It’s important to note that while it may seem that some listed transactions were at a loss, notably EST #985, which sold on 11/28/2021 for $1.085 million, or 210,000 MANA, then sold again on 12/10/2021 for $897,500 or 250,000 MANA, it can still be considered a gain because of the significant increase in MANA coin holdings.

Cryptocurrencies, much like foreign currencies, don’t have a set dollar equivalent. Instead, the exchange rate floats, based on the value of the cryptocurrency on the wider market.

In other words, just because you buy MANA at $2.20 a coin doesn’t mean it won’t be worth $2.59 a coin 24 hours later. This dollar equivalent is always in flux, so sometimes the equation will be reversed, as well.

It’s also worth noting that MANA and SAND can be exchanged for other cryptocurrencies at any time.

However, even if the MANA drops in equivalent value after the transaction, a virtual real estate investor or crypto investor could choose to hold the MANA gain indefinitely. The value could go up or the investors could spend the extra MANA on additional virtual properties to continue growing their holdings despite what appears to be a loss in the cash equivalent.

The value of MANA and SAND, the main tokens of the metaverse

MANA and SAND are currently the most important cryptocurrencies in the metaverse, as they are the units of currency that are generally used to purchase land in Decentraland and The Sandbox.

The chart below shows the variability in the coin’s U.S. dollar equivalent over time as well as their pricing relative to one another.

It’s important to keep this in mind when dealing in what is essentially foreign currency and foreign real estate: although it may be easy to shorthand in dollars and cents, the reality is that the investment is made in MANA or SAND.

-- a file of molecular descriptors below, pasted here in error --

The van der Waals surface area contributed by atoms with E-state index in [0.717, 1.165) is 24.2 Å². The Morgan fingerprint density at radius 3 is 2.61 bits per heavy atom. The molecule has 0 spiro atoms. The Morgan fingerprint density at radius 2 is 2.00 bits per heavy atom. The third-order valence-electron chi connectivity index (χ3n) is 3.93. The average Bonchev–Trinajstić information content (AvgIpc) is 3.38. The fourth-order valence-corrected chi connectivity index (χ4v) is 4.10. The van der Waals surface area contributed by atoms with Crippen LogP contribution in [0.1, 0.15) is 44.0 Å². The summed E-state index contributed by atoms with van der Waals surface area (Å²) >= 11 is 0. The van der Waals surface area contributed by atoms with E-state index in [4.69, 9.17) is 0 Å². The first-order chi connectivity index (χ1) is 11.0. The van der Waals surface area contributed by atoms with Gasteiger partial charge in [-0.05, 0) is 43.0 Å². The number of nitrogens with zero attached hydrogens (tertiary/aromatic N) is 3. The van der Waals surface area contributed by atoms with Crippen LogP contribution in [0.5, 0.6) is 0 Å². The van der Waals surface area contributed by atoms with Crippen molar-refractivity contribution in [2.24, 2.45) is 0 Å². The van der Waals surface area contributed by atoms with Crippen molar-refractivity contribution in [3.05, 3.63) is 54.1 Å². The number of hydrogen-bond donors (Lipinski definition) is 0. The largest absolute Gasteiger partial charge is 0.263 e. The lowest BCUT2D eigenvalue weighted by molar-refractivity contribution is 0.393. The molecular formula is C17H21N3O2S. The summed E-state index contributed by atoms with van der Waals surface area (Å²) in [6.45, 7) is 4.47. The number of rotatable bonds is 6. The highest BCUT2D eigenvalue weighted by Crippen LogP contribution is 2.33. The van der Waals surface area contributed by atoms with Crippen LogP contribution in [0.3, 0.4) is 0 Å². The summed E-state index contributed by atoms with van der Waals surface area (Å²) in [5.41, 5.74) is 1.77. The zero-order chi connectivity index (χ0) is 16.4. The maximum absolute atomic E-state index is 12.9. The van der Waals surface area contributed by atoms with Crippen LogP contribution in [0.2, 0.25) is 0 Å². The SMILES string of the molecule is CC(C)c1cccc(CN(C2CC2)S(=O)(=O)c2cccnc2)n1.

Being cryptocurrencies, they’re highly volatile. But just because a property may sell for a smaller dollar equivalent than its purchase price doesn’t mean the investor will take a loss. Many people investing in this space are interested in growing their crypto holdings or their virtual real estate holdings, rather than their immediate cash equivalents. These investors are likely banking on the value of these cryptos growing over time.

However, if an investor is looking at virtual real estate from a dollars-and-cents perspective, this is not a stable investment type. A lot of factors can influence the value of cryptocurrencies.

For example, a big event like Facebook’s announcement that it would be changing its name to Meta Platforms and investing heavily in the space seriously moved markets. That was on October 28, 2021, and the impact is clearly visible in the charts below.

There’s a much more in-depth discussion of this phenomenon here.

This chart shows the daily closing price of both MANA and SAND at 0:00 UTC. Because crypto markets literally never close, it’s important to choose a setpoint every day for reference, but keep in mind that the price of a cryptocurrency can change as often as every minute.